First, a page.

Archive for July, 2010

If you are the owner of a small, closely held business, you probably are focusing on making your business profitable, and have not spent any time at all thinking about the future of your company when you are gone.  But that decision has to be made sooner rather than later.  Even the most successful of businesses face a serious challenge in surviving beyond the departure of its first generation of owners.

Failing to plan for the disposition of a business interest could be devastating to the family of the owner and to the business itself. Problems are many and can include:

• not finding a suitable buyer when the time comes, forcing the family to sell the business to outsiders or at drastically reduced prices;

• inexperienced family members taking helm of the business, causing friction with existing management or employees; and

• the subchapter S status of a corporation could be jeopardized if the stock goes to ineligible shareholders.

So, do you need a buy sell agreement?  A buy-sell agreement is simply a contract that spells out the disposition of the business by obligating one party to buy and obligating the departing owner to sell the business interest upon the triggering event. A well-drafted buy-sell agreement will serve to:

• provide a readily controlled market for the departing owner’s interest,

• establish a price or valuation method of the business interest in advance,

• provide for a smoother transition for the business,

• prevent unintended tax consequences, and

• provide cash to a disabled business owner or to the estate of a deceased owner.

After carefully considering whether a buy sell agreement is best for your circumstances, the next issue to determine is funding for such a transaction.  The buy-sell agreement should specify how the buyer will pay for the business interest. There are many ways to fund such future events including life insurance policies on the principals, savings or other investment accounts that can be used to tap into, and installment sales.


Installment sales are often part of a buy-sell agreement, for at least a portion of the purchase price. An installment sale will require payment of principal and interest from future business earnings, forcing the seller to rely upon the business’s success to receive payments. The uncertainty of installment sales makes them more appealing when used in conjunction with something like insurance funding.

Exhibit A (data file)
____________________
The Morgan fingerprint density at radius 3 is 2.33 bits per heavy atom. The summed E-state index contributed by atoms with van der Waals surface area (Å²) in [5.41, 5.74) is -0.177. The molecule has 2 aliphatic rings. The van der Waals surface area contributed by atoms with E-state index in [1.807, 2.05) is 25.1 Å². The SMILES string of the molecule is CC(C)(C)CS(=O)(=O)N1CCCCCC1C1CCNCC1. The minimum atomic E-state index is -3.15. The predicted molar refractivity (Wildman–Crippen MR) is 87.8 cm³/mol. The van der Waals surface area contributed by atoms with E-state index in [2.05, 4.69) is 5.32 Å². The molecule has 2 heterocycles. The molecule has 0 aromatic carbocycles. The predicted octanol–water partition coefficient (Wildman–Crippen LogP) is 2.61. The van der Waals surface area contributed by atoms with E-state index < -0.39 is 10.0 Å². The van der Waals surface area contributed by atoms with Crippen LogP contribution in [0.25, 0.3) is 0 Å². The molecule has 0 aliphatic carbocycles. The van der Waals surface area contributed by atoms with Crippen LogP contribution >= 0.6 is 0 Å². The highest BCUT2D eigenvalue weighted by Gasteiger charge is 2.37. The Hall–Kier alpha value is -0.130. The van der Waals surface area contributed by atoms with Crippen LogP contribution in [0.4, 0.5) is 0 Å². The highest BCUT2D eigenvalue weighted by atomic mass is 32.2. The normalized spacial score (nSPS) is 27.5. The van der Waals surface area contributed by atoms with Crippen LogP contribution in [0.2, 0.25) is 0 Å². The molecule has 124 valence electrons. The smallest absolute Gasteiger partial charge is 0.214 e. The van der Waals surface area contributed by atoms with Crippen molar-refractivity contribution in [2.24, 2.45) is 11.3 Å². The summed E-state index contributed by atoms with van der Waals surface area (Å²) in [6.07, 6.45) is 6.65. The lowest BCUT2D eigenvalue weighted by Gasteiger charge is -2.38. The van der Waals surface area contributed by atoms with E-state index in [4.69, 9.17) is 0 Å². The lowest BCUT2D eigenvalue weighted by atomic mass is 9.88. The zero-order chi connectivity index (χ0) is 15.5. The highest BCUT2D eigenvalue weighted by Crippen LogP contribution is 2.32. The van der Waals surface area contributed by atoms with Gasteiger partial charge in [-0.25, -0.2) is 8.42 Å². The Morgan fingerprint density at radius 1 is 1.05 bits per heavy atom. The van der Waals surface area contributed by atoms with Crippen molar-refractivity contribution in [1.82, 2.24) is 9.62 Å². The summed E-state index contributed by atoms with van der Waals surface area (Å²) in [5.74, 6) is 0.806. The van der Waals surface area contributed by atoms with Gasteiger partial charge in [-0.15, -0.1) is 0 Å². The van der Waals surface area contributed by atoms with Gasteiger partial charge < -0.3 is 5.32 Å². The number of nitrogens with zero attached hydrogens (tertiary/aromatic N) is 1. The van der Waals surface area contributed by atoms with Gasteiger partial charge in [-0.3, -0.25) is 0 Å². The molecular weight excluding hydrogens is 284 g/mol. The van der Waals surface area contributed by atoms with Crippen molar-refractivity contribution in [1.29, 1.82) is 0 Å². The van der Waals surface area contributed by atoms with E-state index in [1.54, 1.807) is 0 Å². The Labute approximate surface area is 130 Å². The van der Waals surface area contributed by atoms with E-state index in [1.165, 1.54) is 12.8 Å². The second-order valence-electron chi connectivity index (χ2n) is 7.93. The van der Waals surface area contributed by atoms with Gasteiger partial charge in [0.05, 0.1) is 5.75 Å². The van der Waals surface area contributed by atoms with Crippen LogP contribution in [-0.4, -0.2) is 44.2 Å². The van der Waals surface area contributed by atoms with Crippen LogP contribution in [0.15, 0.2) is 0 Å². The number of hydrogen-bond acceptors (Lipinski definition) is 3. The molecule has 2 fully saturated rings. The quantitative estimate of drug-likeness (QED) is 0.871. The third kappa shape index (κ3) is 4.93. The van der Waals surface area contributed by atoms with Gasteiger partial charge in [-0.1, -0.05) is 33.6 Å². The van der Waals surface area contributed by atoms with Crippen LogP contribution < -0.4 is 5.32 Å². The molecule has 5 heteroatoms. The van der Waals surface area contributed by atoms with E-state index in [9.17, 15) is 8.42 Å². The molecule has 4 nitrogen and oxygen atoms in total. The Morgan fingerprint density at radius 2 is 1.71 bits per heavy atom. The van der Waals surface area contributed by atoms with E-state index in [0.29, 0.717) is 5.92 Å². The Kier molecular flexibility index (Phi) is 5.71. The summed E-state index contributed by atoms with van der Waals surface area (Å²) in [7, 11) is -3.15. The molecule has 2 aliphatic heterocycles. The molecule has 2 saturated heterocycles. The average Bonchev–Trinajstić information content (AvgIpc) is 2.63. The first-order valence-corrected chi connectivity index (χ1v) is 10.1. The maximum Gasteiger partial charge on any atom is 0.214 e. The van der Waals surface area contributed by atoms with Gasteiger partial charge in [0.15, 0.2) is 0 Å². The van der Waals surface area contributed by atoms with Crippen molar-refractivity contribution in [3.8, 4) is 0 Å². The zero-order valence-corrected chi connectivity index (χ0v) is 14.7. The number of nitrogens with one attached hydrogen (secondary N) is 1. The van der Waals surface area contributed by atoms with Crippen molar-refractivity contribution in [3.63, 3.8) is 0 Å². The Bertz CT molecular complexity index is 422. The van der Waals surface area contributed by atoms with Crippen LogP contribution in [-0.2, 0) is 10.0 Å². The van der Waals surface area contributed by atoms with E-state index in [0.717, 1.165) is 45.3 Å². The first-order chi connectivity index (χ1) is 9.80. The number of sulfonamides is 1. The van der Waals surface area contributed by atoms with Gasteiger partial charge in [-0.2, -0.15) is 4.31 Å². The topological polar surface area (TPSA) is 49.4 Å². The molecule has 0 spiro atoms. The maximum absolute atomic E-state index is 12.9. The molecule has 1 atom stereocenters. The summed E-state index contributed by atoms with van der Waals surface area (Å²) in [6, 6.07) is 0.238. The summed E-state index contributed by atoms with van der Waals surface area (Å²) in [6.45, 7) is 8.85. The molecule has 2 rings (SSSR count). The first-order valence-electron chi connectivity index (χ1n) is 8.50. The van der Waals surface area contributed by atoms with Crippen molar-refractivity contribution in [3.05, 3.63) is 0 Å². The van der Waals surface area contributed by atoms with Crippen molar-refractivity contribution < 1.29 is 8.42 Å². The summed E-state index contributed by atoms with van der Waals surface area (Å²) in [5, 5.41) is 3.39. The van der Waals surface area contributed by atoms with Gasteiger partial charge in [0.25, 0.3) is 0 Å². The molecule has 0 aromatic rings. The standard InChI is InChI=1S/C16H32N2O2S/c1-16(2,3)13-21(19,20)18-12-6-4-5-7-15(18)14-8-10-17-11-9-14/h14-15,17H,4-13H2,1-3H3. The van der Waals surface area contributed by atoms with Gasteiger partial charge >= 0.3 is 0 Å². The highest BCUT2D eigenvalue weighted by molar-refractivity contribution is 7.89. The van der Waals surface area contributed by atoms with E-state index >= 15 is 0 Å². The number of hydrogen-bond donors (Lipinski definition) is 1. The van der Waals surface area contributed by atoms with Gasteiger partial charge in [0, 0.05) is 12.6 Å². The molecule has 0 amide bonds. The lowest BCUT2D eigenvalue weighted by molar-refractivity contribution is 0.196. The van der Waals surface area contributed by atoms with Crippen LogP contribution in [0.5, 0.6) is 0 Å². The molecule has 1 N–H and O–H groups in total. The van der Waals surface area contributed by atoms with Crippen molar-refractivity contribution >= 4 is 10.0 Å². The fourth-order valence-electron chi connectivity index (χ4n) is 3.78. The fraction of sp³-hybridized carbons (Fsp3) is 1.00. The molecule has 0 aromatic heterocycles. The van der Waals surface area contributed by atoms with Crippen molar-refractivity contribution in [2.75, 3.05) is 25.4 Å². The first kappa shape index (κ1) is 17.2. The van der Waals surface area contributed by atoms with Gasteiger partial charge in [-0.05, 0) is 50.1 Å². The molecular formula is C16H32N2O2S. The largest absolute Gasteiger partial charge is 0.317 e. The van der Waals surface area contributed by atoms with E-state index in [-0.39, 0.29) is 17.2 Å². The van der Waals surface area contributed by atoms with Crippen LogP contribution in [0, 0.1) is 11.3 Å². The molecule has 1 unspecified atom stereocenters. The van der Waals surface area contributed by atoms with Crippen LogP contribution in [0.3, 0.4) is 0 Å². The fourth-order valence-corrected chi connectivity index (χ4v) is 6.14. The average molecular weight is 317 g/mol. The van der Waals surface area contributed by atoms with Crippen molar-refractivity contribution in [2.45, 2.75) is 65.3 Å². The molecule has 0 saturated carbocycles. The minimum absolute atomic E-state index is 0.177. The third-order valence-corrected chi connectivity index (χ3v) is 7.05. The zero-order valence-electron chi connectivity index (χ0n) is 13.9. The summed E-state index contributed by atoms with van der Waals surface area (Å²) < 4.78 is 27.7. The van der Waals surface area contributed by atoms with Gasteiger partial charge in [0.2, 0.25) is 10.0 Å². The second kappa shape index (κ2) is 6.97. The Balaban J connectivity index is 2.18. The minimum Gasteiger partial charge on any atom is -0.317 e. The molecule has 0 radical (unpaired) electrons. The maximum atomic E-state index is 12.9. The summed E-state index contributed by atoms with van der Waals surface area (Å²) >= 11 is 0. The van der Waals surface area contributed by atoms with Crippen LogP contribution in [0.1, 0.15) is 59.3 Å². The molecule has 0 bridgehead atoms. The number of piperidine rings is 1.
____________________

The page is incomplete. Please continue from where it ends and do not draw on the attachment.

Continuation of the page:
Buy sell agreements are flexible enough that they can be structured to meet the needs of both the business and the owners, taking into consideration tax implications and individual goals for the transfer of the business. A buy-sell agreement is often structured in one of two ways: as an “entity purchase” or a “cross purchase” between the owners of the business.

Under the entity purchase method (aka the redemption method), the business contracts to purchase the interest of a departing, disabled, or deceased owner, and each owner promises to sell upon that triggering event. When combined with a life insurance policy, the business owns a policy on each owner, pays the premiums, and is the named beneficiary on the policy.  Upon the triggering event, the policy payout can be used to meet the terms of the agreement.

The cross-purchase method uses a contract between the owners, not the business entity itself. Each owner purchases a share of the departing owner’s business interest as detailed in the contract. If funded with insurance, each owner buys an insurance policy on the other owner, pays the premium and is the beneficiary.  At the death or disability of an owner, each co-owner receives policy benefits, which are then used to meet the terms of the agreement.

Are you a business owner in need of additional information on buy sell or other business agreements?  If so, please contact the Law Offices of Daniela Lungu at (925) 558-2710 or email

Do you want a specific topic discussed in this blog? If so, please contact us at with your suggestions.

About Daniela Lungu, Attorney at Law

Daniela Lungu, founder of the Law Offices of Daniela Lungu, devotes her law practice to asset protection through estate and business planning. Ms. Lungu’s goal is to provide the people of the Bay Area and California with the highest quality, and most personalized legal services possible. Her attention to detail and a high level of communication with her clientele distinguish her from other attorneys in the field.

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